As the calendar hits the year 2022, mystery surrounding the deaths of Canadian billionaires Barry and Honey Sherman enters its fifth year without a single solid lead. As it happened, media appeared to get hot-under-the-collar after the video evidence produced grainy footage of an unidentifiable male walking past the front of the Sherman home.
It led to nothing. As reported by Global News, “police released surveillance video showing a suspect in the murders of Honey and Barry Sherman.” Evidence for what qualified the mystery man as a suspect was never produced.
This week, media released a related bombshell: Billionaire Barry Sherman owed $1 billion dollars to several companies– and did not intend to pay:
“Barry insists he will not pay the pharmaceutical companies that have sued over patent issues.”
Mr. Sherman and his wife Honey were found dead in the basement area of their home in Toronto’s North York neighbourhood on Dec. 15, 2017. The cause of death was determined by investigators to be caused by ligature neck compressions, a type of strangulation.
According to CBC News, Apotex lost a $500 million court case involving a drug patent in the weeks leading up to their deaths. The company had laid off staff, with more cuts forthcoming.
The Sherman home was for sale at the time of the murders. The couple’s real estate agent, Elise Stern, called police from the home at 11:45 a.m. on Friday, Dec. 15, 2017.
“They’re dead,” Stern frantically. Along with realtor Weidong Zhao and his clients, Stern made the discovery as they wrapped up a showing of the home. Zhao said his clients, who were from mainland China, considered it a “bad omen” to see the bodies and left the home before police arrived.
Eight days after the bodies were discovered, son Jonathon Sherman told investigators that “the couple had enemies.”
The couples son told police his parents “were complicated people and that there are people out there who would have a grudge against them and would have a reason to hurt them.” The documents don’t reveal who those individuals may have been.
The closest that reports have come to identifying s suspect occurred in November, 2020, when a Toronto Star article indicated that Toronto Police had identified a person of interest in the killing.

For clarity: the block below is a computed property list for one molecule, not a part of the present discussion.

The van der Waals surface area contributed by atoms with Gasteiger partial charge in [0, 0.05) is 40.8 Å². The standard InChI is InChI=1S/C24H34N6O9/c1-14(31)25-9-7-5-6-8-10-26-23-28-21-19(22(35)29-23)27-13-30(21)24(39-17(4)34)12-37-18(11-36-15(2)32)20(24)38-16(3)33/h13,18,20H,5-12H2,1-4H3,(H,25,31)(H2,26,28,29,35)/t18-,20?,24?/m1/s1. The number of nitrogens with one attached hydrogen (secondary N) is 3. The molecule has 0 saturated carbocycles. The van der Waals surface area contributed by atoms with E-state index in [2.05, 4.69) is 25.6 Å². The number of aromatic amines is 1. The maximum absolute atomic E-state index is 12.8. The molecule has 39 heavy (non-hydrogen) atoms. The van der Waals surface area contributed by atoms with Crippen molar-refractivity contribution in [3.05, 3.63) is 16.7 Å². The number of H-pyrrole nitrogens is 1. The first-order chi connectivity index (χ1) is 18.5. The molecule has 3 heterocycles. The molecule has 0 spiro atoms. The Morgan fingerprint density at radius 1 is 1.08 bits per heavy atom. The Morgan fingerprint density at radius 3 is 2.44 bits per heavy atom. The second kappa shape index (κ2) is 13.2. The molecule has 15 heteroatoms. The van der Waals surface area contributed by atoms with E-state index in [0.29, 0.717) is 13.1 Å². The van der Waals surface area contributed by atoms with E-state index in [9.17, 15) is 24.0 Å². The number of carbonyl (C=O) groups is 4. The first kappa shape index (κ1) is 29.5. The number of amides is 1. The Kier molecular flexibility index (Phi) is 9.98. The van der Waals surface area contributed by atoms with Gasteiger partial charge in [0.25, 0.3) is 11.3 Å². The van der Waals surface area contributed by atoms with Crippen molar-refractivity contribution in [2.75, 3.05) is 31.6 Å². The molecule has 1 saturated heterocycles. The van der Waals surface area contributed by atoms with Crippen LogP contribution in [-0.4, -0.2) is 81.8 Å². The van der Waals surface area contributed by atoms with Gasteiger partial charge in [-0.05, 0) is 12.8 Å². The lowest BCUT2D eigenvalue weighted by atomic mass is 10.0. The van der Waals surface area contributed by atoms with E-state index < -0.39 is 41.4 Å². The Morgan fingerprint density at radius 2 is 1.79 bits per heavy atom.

Police Constable Jenifferjit Sidhu confirmed a report by the Toronto Star that “a person of interest had been identified but not arrested.” This was the first and last time any allusion to a perpetrator has been made.
Sherman, 75, was known for litigiousness and aggressive business practices in his development of Apotex. In “Prescription Games,” a 2001 book about the industry, he mused that a rival might want to kill him. It appears his prognosis was dead on the money.
Sherman’s funeral in December, 2017 was attended by thousands. The country’s business and political elite came out in force, among them Prime Minister Justin Trudeau, former Ontario Premier Kathleen Wynne and Toronto Mayor John Tory.
Justin Trudeau had a direct connection to the billionaire couple. In 2015, Barry Sherman had been a major fundraiser on behalf of Justin Trudeau’s bid to become prime minister. Sherman and his wife hosted a fundraising event at their home, each attendee paying $1,500 dollars two months before Trudeau’s election victory. At the time, Sherman was being investigated for fraud by the Canadian Federal Government Lobbying Commission.
Resources deployed to solve the murder detailed 51 officers working the case, combing through more than 2,000 hours of security footage. A total of 474 investigative actions were “vigorously pursued,” with 240 people being interviewed or identified to be interviewed.
They found nothing. According to Macleans, the late physician and pharmaceutical entrepreneur Morton Shulman, who did battle with Sherman, called him “the only person I have ever met with no redeeming features whatsoever.”
A man with myriad enemies, law enforcement has failed to uncover a quality lead over a period of five years. Plain bad luck? Or an an intentional outcome?
Smart money is on the case never being resolved– or coming to fruition so far in the future that the discovery will not impact Justin Trudeau, or any other figure related to modern Canada’s most heinous crime.